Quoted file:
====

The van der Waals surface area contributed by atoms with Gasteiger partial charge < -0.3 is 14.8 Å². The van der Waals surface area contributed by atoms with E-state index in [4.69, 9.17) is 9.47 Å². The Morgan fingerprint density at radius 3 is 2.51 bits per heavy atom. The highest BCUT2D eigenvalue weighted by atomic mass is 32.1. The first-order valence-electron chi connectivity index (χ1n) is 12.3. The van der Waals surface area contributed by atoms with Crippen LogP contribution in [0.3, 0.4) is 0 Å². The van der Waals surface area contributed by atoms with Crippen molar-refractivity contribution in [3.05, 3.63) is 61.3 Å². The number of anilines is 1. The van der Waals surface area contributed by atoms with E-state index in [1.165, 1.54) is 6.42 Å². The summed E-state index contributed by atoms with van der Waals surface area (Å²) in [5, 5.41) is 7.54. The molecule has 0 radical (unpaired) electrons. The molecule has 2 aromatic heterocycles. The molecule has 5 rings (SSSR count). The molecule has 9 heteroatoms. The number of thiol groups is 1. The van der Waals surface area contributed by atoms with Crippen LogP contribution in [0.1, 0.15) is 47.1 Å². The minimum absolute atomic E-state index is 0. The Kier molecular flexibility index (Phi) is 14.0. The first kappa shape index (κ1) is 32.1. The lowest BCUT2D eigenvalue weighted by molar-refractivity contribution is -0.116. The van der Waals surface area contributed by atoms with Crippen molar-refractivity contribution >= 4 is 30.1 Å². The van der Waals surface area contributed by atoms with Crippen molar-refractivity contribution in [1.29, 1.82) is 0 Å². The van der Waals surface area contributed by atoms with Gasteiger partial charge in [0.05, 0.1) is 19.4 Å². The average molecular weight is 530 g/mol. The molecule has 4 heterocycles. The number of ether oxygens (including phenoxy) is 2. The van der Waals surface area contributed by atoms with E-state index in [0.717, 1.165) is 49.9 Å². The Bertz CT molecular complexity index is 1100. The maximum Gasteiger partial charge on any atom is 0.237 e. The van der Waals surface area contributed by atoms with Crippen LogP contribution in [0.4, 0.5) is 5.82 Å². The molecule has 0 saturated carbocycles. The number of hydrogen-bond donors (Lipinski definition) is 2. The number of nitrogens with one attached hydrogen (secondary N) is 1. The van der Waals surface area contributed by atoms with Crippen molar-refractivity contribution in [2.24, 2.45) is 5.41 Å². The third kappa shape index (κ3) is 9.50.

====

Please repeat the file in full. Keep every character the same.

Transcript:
The van der Waals surface area contributed by atoms with Gasteiger partial charge < -0.3 is 14.8 Å². The van der Waals surface area contributed by atoms with E-state index in [4.69, 9.17) is 9.47 Å². The Morgan fingerprint density at radius 3 is 2.51 bits per heavy atom. The highest BCUT2D eigenvalue weighted by atomic mass is 32.1. The first-order valence-electron chi connectivity index (χ1n) is 12.3. The van der Waals surface area contributed by atoms with Crippen LogP contribution in [0.3, 0.4) is 0 Å². The van der Waals surface area contributed by atoms with Crippen molar-refractivity contribution in [3.05, 3.63) is 61.3 Å². The number of anilines is 1. The van der Waals surface area contributed by atoms with E-state index in [1.165, 1.54) is 6.42 Å². The summed E-state index contributed by atoms with van der Waals surface area (Å²) in [5, 5.41) is 7.54. The molecule has 0 radical (unpaired) electrons. The molecule has 2 aromatic heterocycles. The molecule has 5 rings (SSSR count). The molecule has 9 heteroatoms. The number of thiol groups is 1. The van der Waals surface area contributed by atoms with Crippen LogP contribution in [0.1, 0.15) is 47.1 Å². The minimum absolute atomic E-state index is 0. The Kier molecular flexibility index (Phi) is 14.0. The first kappa shape index (κ1) is 32.1. The lowest BCUT2D eigenvalue weighted by molar-refractivity contribution is -0.116. The van der Waals surface area contributed by atoms with Crippen molar-refractivity contribution >= 4 is 30.1 Å². The van der Waals surface area contributed by atoms with Crippen molar-refractivity contribution in [1.29, 1.82) is 0 Å². The van der Waals surface area contributed by atoms with Gasteiger partial charge in [0.05, 0.1) is 19.4 Å². The average molecular weight is 530 g/mol. The molecule has 4 heterocycles. The number of ether oxygens (including phenoxy) is 2. The van der Waals surface area contributed by atoms with E-state index in [0.717, 1.165) is 49.9 Å². The Bertz CT molecular complexity index is 1100. The maximum Gasteiger partial charge on any atom is 0.237 e. The van der Waals surface area contributed by atoms with Crippen LogP contribution in [0.4, 0.5) is 5.82 Å². The molecule has 0 saturated carbocycles. The number of hydrogen-bond donors (Lipinski definition) is 2. The number of nitrogens with one attached hydrogen (secondary N) is 1. The van der Waals surface area contributed by atoms with Crippen molar-refractivity contribution in [2.24, 2.45) is 5.41 Å². The third kappa shape index (κ3) is 9.50.